For fans of Urban Fantasy, I recommend The Dresden Files

For those who have never heard of it before, but are wondering “what is Urban Fantasy?” it is a fiction genre that takes fantastical elements (magic, vampires, werewolves, demons, etc.) in a modern urban setting. Buffy, Supernatural, True Blood, Diana Tregarde are all examples of urban fantasy and The Dresden Files is the one I love best.

Asking me who my favourite author is would get you a different answer depending on when you asked me. Beginning of highschool I would have said Stephen King. By the time I finished highschool I would have told you Raymond E. Feist. Today I’ll say Jim Butcher (with Patrick Rothfuss very close behind).

Storm Front is Jim Butchers first published novel and is the one that kicks off the series which introduces us to Harry Dresden, wizard and private detective. I’m not going to do a review on the books itself. It was released over 18 years ago and the series has a large, enthusiastic fan base. Which means there are mountains of reviews for all of his books, but Storm Front alone has wizards, murder, mob bosses, vampires, demons, giant scorpions and a pervy skull on a shelf. What’s not to love about that?

Instead of telling you about individual books (as I’m writing this the series currently consists of 15 novels, two collections of short stories and an ongoing comic book series) I’d like to explain what I like most about Jim Butchers writing and the character he’s created.

From his first novel to his latest, Jim Butcher has improved as a writer with each publication. Some people will suggest that new readers skip Storm Front and start further down the series. Don’t. Yes, his abilities as a wordsmith improved with time but there is nothing wrong with the first few novels. The dialog is witty, the characters well defined, the pacing is good and never has you wanting to skip pages. Mr. Butcher is a better author now, but he was never bad.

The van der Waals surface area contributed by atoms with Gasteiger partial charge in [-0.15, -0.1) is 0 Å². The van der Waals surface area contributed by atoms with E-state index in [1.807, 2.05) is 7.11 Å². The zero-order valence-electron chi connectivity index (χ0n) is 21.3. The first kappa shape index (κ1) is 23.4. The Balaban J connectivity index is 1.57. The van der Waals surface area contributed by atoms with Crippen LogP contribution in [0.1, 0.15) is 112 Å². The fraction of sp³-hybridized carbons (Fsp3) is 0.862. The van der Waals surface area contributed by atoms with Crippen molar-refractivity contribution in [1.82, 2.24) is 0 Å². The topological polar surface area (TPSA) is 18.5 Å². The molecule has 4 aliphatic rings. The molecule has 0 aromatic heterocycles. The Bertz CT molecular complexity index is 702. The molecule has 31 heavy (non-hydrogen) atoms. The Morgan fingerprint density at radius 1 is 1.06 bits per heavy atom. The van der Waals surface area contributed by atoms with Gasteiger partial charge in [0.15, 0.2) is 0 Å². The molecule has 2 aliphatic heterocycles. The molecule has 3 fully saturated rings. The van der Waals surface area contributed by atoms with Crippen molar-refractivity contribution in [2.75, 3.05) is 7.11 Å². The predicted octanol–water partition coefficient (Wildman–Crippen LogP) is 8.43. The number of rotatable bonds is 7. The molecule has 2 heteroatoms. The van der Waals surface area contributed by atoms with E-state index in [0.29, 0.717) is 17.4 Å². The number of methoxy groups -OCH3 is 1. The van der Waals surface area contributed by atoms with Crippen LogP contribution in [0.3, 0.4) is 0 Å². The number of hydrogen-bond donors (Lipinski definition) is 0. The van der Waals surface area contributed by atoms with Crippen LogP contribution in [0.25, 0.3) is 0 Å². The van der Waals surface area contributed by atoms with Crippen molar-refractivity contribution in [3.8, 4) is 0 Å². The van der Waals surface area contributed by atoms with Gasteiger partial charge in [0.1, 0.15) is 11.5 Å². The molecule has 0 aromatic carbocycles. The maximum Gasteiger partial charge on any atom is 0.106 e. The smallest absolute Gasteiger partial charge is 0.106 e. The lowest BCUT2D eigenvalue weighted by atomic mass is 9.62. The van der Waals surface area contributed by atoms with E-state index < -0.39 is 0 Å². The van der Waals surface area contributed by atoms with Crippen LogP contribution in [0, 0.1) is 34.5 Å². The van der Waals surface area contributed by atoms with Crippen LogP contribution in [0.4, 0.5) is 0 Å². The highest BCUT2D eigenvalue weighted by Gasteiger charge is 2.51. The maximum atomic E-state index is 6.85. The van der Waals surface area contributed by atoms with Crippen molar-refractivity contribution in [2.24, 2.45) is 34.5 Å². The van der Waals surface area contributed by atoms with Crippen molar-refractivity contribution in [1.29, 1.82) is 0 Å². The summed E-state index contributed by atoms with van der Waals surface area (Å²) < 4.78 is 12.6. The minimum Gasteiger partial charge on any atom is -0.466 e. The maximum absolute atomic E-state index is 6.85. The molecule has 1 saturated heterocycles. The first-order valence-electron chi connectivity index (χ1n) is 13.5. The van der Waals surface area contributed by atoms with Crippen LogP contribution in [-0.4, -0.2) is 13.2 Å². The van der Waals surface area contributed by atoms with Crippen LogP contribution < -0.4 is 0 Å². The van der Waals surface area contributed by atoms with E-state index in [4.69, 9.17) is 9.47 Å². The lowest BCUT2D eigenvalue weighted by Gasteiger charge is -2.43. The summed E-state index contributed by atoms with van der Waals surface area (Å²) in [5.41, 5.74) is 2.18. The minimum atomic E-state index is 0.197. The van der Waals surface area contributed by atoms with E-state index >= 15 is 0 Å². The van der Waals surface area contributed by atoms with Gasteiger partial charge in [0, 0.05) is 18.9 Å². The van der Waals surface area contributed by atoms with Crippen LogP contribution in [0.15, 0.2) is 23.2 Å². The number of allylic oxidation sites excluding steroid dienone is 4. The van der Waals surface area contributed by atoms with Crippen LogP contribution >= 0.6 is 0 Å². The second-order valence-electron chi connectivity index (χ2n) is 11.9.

Jim (can I call him Jim?) isn’t the only one who improves as time goes by. Harry Dresden does too. What I mean by that is in other series I’ve read, and some TV shows, the characters don’t change, their personalities are static. They keep making the same frustrating mistakes over and over again. They behave towards other characters the same way. Harry doesn’t. As the series goes on he learns that keeping people in the dark doesn’t keep them safe, that secrets just make people less trusting of you, that friends are there to help when you need them. In other words he grows and is shaped by his experiences just like a real person.

And like a real person he makes mistakes and gets hurt. A lot. Many of the books have at least one scene with Harry visiting the hospital or getting patched up by a friend after he’s had the crap kicked out of him. More Indiana Jones than Superman. Oh, and Harry has the absolute worst luck with women.

Another thing that I appreciate is the way other characters are handled in the series. There are some large book series I’ve read that just keep adding character after character without killing anyone off and it causes the story advancement to slow to a crawl (I’m looking at you Wheel of Time), The Dresden Files avoids this pitfall by simply not having everyone in each book. It’s Harrys story after all, not theirs and while you’ll grow to love Micheal, Thomas, Molly and the others, they aren’t in every single book, which will have you looking forward to their appearances in books that they do appear.

There was a short lived TV series, staring Paul Blackthorn based on the novels. It only lasted for one season, but it wasn’t bad, I actually kind of liked it until it got cancelled and I decided to read the books. Wow, the books were so much better. My biggest two complaints about the series are retlated to characters and story length. They changed characters for no reason (Bob the Skull is completely different), focused a lot on characters that are mere footnotes in the books and completely left out others (Fool Moon without Billy and the Alphas? Seriously?). The second issue I had was that they tried to cram the stories for entire books into single episodes. To be fair, this was in pre- True Blood and Game of Thrones days and it aired on SyFy, not HBO. I think if they were to re-boot it on a channel that would give the writers some room and let them take five of six episodes to tell a story, it would be fantastic. I can’t hate the series though, because if it hadn’t gotten cancelled, I might not have picked up the books… okay that’s a lie, I would have read the books anyway.

While patiently waiting for the next book (Peace Talks) to be finished and published, I can make up my own stories in the Dresden Files RPG from Evil Hat, or play their cooperative Card Game.

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